In patients with thalassemia, the extent of ineffective erythropoiesis also determines iron distribution. If severe anaemia occurs, the level of hepcidin decreases and iron accumulation occurs rapidly and iron accumulates primarily in the liver parenchyma cells. If anaemia is not severe, iron accumulates progressively in spleen macrophages and liver Kupffer cells. Furthermore, iron accumulation in TI happens at a slower span than it does in TM (7).

In this study, the levels of prohepcidin, which is the precursors of TM and TI, are investigated to determine whether the increase in intestinal iron absorption is due to this hormone.

Materials and Methods

Thirty-four patients with TM diagnosis and 10 patients with TI diagnosis, who attended the Department of Pediatric Hematology at Adnan Menderes University, Faculty of Medicine, and the Department of Pediatrics at Aydın Atatürk State Hospital between September 1, 2006 and September 30, 2007, were included in the study. Forty patients without infection, inflammation, hepatitis or anaemia evaluated in the general pediatrics outpatient clinics were taken as control group.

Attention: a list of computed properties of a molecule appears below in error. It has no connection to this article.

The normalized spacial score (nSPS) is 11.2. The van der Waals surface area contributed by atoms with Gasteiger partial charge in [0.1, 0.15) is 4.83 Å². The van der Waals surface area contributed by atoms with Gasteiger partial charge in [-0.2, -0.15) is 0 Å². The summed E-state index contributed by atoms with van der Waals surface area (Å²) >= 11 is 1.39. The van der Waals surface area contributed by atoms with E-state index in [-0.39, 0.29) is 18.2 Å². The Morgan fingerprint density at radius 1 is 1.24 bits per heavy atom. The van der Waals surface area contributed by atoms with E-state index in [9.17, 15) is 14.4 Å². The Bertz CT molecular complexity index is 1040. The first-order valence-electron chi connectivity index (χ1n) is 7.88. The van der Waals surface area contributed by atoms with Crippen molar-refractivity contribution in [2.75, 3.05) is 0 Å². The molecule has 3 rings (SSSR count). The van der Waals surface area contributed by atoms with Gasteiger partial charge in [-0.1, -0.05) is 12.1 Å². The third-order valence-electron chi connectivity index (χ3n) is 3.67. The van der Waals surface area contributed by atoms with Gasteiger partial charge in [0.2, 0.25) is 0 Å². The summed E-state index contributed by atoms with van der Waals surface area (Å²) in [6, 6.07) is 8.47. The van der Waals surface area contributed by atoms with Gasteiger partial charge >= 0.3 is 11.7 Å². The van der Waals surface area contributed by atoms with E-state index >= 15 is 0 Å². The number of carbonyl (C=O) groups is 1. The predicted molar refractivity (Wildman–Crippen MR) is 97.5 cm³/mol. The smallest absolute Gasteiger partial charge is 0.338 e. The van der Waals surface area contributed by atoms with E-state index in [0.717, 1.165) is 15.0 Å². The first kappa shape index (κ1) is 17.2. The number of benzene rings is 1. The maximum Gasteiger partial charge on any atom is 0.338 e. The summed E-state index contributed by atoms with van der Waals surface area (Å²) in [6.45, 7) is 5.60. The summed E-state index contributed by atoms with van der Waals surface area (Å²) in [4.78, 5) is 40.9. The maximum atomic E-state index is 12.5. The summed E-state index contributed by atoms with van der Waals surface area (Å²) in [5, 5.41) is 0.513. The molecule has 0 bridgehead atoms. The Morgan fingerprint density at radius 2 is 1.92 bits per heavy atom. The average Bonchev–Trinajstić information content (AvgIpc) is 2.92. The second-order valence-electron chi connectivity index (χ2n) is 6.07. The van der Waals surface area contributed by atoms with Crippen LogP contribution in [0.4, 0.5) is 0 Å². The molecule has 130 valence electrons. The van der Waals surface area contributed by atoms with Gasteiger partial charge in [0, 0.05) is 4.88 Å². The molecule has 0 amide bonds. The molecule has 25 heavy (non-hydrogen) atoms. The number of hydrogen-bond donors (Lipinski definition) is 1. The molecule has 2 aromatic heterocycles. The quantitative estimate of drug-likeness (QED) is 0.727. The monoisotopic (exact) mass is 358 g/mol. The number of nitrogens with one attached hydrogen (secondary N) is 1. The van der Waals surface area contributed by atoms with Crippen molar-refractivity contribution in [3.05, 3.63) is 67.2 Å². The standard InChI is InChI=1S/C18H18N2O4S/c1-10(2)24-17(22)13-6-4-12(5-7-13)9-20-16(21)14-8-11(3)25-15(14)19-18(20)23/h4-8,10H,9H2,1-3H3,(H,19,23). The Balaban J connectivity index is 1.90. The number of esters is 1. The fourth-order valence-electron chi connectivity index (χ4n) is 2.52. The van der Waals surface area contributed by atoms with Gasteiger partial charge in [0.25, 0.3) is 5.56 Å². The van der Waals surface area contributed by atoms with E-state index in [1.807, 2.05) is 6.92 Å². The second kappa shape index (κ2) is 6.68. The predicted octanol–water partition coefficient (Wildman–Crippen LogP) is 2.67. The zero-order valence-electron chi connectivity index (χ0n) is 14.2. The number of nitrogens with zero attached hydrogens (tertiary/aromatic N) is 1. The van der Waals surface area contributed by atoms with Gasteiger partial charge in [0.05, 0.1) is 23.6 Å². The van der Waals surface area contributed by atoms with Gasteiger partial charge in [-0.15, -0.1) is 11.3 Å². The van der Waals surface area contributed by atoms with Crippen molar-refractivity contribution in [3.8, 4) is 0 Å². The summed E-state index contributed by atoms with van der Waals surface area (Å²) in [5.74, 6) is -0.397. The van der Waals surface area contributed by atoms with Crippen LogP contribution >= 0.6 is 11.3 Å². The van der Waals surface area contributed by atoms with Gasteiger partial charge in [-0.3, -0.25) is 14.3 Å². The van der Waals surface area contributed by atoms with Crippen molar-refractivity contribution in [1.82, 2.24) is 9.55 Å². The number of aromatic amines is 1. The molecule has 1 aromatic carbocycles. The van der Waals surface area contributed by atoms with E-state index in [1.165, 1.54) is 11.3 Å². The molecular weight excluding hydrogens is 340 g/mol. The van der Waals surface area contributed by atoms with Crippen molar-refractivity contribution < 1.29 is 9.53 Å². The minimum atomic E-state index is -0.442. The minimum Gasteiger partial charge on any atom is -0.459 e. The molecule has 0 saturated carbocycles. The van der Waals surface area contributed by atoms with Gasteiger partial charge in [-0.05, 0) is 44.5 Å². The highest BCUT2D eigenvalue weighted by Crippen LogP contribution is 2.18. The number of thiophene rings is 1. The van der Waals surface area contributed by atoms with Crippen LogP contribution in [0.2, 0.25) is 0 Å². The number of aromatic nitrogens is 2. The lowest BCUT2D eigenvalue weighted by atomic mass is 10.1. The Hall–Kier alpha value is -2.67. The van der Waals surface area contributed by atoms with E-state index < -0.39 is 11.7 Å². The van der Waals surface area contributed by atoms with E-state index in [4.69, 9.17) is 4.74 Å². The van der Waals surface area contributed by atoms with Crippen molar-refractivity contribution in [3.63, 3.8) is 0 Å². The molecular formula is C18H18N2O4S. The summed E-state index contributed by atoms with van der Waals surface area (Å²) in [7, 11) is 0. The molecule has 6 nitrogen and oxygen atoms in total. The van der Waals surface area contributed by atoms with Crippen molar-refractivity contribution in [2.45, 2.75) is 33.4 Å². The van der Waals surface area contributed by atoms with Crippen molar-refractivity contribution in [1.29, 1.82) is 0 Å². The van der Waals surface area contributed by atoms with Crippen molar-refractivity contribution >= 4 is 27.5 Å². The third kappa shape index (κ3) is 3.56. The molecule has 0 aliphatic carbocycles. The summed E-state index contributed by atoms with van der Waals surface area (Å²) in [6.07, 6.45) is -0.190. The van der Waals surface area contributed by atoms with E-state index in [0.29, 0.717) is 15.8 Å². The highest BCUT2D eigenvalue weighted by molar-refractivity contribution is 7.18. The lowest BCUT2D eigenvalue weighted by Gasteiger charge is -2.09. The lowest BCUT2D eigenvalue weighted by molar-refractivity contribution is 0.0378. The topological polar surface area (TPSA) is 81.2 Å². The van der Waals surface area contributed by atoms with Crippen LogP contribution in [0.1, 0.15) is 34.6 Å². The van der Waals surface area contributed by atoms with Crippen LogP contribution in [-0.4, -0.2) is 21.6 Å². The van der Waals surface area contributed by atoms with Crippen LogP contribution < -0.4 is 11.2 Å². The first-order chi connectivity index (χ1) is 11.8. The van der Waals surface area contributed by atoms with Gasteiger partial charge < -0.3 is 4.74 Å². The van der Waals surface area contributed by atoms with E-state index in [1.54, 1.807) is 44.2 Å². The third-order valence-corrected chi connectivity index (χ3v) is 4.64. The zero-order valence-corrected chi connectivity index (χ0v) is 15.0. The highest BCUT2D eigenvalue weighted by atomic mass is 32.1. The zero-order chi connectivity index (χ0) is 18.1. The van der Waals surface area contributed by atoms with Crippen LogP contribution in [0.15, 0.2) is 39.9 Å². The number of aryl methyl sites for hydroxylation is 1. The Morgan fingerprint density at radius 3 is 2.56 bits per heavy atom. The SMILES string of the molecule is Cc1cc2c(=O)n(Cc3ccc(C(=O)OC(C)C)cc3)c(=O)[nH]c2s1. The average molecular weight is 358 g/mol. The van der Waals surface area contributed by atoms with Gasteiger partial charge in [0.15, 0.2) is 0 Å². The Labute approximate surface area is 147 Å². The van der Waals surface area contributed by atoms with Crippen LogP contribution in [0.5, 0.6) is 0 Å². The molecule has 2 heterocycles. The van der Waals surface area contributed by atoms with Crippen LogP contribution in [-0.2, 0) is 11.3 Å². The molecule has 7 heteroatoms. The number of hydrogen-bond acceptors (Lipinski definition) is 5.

Written informed consent was obtained from the parents of all children. Adnan Menderes University Medical Faculty Ethics Committee approved the study (2006/00145).

Blood samples were collected from an antecubital vein by direct venipuncture. Samples were taken before the erythrocyte transfusion in the patient group. The blood for prohepcidin was centrifuged for seven minutes at 4000 rpm in Hettich Rotina 38 R and the serums were placed in Eppendorf tubes and stored at -20 °C until assayed. Ferritin was studied on the same day the blood was taken.